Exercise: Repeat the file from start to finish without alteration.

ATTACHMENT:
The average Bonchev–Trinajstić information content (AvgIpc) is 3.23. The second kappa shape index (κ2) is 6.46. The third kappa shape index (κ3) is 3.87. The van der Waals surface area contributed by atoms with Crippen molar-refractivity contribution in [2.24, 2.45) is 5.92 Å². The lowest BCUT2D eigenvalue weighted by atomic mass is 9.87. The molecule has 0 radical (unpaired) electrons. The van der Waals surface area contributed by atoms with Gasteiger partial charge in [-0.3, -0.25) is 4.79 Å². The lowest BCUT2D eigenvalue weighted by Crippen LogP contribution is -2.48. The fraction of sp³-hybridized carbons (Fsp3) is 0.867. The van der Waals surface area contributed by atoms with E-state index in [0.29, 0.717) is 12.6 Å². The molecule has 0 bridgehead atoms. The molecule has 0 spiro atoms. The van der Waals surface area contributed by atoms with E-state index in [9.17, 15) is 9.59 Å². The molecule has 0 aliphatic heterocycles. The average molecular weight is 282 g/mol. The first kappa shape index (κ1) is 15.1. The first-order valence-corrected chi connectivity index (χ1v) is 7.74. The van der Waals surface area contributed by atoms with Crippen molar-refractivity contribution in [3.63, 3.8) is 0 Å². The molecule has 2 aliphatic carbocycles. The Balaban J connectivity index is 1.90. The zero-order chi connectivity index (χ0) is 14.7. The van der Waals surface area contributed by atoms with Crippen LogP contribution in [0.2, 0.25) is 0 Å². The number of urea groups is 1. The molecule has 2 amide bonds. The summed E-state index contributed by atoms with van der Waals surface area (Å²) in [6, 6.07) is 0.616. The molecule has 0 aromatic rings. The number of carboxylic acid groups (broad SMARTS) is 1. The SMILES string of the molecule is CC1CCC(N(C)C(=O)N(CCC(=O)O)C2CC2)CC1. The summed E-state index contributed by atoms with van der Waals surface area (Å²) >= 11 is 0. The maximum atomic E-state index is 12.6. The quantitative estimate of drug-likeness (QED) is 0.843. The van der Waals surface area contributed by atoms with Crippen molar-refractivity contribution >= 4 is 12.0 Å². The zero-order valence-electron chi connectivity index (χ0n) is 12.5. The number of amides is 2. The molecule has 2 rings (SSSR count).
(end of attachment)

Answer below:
The average Bonchev–Trinajstić information content (AvgIpc) is 3.23. The second kappa shape index (κ2) is 6.46. The third kappa shape index (κ3) is 3.87. The van der Waals surface area contributed by atoms with Crippen molar-refractivity contribution in [2.24, 2.45) is 5.92 Å². The lowest BCUT2D eigenvalue weighted by atomic mass is 9.87. The molecule has 0 radical (unpaired) electrons. The van der Waals surface area contributed by atoms with Gasteiger partial charge in [-0.3, -0.25) is 4.79 Å². The lowest BCUT2D eigenvalue weighted by Crippen LogP contribution is -2.48. The fraction of sp³-hybridized carbons (Fsp3) is 0.867. The van der Waals surface area contributed by atoms with E-state index in [0.29, 0.717) is 12.6 Å². The molecule has 0 bridgehead atoms. The molecule has 0 spiro atoms. The van der Waals surface area contributed by atoms with E-state index in [9.17, 15) is 9.59 Å². The molecule has 0 aliphatic heterocycles. The average molecular weight is 282 g/mol. The first kappa shape index (κ1) is 15.1. The first-order valence-corrected chi connectivity index (χ1v) is 7.74. The van der Waals surface area contributed by atoms with Crippen molar-refractivity contribution in [3.63, 3.8) is 0 Å². The molecule has 2 aliphatic carbocycles. The Balaban J connectivity index is 1.90. The zero-order chi connectivity index (χ0) is 14.7. The van der Waals surface area contributed by atoms with Crippen LogP contribution in [0.2, 0.25) is 0 Å². The number of urea groups is 1. The molecule has 2 amide bonds. The summed E-state index contributed by atoms with van der Waals surface area (Å²) in [6, 6.07) is 0.616. The molecule has 0 aromatic rings. The number of carboxylic acid groups (broad SMARTS) is 1. The SMILES string of the molecule is CC1CCC(N(C)C(=O)N(CCC(=O)O)C2CC2)CC1. The summed E-state index contributed by atoms with van der Waals surface area (Å²) >= 11 is 0. The maximum atomic E-state index is 12.6. The quantitative estimate of drug-likeness (QED) is 0.843. The van der Waals surface area contributed by atoms with Crippen molar-refractivity contribution >= 4 is 12.0 Å². The zero-order valence-electron chi connectivity index (χ0n) is 12.5. The number of amides is 2. The molecule has 2 rings (SSSR count).